FARMINGTON — A man from Strong will spend 30 days in jail for selling oxycodone, despite an argument from his attorney that he is too frail to be incarcerated.

Franklin County court Justice William Stokes sentenced Dave L. Melvin, 63, on Friday to three years in prison with all but 30 days suspended. He was fined $400 and given three years of probation.

A conviction on the drug trafficking carried up to 10 years in prison and a $20,000 fine. A plea agreement called for a six-month cap on the jail sentence.

Stokes also sentenced Melvin to 30 days, concurrently, for misdemeanor drug possession.

Melvin pleaded guilty to the charges in January, but his sentencing hearing was delayed after he was hit by a car and broke his hip in June in Farmington.

He used a walker in court Friday and sat beside his attorney, Thomas J. Carey.


Assistant District Attorney Claire Andrews said in January that if the case went to trial, Franklin County Detective Stephen Charles would testify that while he investigated a suspected heroin overdose death in 2014, Melvin admitted to selling his oxycodone.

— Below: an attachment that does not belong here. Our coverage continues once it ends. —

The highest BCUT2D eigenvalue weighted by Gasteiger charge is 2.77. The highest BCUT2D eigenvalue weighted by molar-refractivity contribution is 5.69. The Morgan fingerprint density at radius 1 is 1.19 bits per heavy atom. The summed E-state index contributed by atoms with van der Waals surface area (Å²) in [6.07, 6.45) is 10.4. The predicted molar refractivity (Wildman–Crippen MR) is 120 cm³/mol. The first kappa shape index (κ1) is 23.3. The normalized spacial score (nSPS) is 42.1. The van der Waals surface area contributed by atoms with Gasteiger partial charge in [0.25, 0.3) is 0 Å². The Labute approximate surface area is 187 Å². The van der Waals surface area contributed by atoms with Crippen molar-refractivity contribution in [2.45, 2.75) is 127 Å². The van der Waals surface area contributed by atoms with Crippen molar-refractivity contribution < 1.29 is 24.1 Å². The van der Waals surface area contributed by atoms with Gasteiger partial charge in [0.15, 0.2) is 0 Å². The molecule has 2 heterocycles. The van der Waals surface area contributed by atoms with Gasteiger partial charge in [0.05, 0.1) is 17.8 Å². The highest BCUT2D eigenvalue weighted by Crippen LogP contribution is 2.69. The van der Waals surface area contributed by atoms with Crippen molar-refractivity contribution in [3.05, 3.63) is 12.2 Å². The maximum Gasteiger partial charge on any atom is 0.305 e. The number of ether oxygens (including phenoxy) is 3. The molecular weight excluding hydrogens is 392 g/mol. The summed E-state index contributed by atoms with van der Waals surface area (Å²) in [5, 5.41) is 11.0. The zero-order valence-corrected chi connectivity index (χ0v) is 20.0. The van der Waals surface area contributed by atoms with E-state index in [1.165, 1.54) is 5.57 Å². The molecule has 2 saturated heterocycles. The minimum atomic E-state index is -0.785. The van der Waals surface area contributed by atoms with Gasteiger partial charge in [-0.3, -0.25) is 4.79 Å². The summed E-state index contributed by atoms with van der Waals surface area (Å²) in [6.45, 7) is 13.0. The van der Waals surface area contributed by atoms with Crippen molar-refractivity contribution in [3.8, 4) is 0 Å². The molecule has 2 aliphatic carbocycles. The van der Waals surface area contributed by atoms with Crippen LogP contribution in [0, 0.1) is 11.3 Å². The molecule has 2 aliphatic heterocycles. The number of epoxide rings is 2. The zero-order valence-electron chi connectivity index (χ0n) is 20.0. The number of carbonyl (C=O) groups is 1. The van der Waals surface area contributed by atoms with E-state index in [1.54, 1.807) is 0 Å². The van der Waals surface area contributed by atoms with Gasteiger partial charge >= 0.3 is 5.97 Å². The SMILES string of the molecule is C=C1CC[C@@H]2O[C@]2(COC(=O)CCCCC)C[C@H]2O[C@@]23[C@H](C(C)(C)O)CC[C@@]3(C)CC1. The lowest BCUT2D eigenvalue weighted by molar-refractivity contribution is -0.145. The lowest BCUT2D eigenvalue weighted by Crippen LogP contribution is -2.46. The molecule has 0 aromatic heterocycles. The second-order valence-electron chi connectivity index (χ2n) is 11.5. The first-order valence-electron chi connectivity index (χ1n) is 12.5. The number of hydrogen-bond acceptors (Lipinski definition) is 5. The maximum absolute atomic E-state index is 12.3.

Andrews argued initially that up to six months in jail would be appropriate given that heroin and oxycodone were involved in the case. She said Melvin had gone to a house and discovered a friend’s body, and instead of reporting the death, he cleared the house of heroin and other drug-related items. A relative of the person found the body a day and a half later, she said.

Andrews also said a number of texts were found on Melvin’s phone, including one on June 21 to another person that said, “we have to keep it together” and to delete all messages. There were also texts indicating that Melvin was selling his painkillers, she said.

She agreed Melvin’s health had deteriorated since January, but it doesn’t mean he shouldn’t spend some time in jail.

“I understand he has back issues,” she said, but if he doesn’t spend any time in jail that is saying anyone with back issues doesn’t have to go to jail.

After Melvin the June car accident, the sentencing agreement was changed to 30 days in jail, according to discussion in court.


Carey said Melvin was giving his painkillers to people who were dying of cancer and other illnesses, and he sold some to three or four people.

Melvin has no history of drug dealing, Carey said, and took responsibility for what he did. However, the attorney said, he was concerned about who was going to treat him in jail.

Andrews said she spoke to jail representatives and was told they could take care of him.

“What I did was stupid and I am very sorry,” Melvin told the court. “I know all criminals probably say that but I am very sorry.”

Stokes said he was reluctant to put someone who has deteriorating health in jail for a long period of time, but given the seriousness of the offense there needs to be some jail time.

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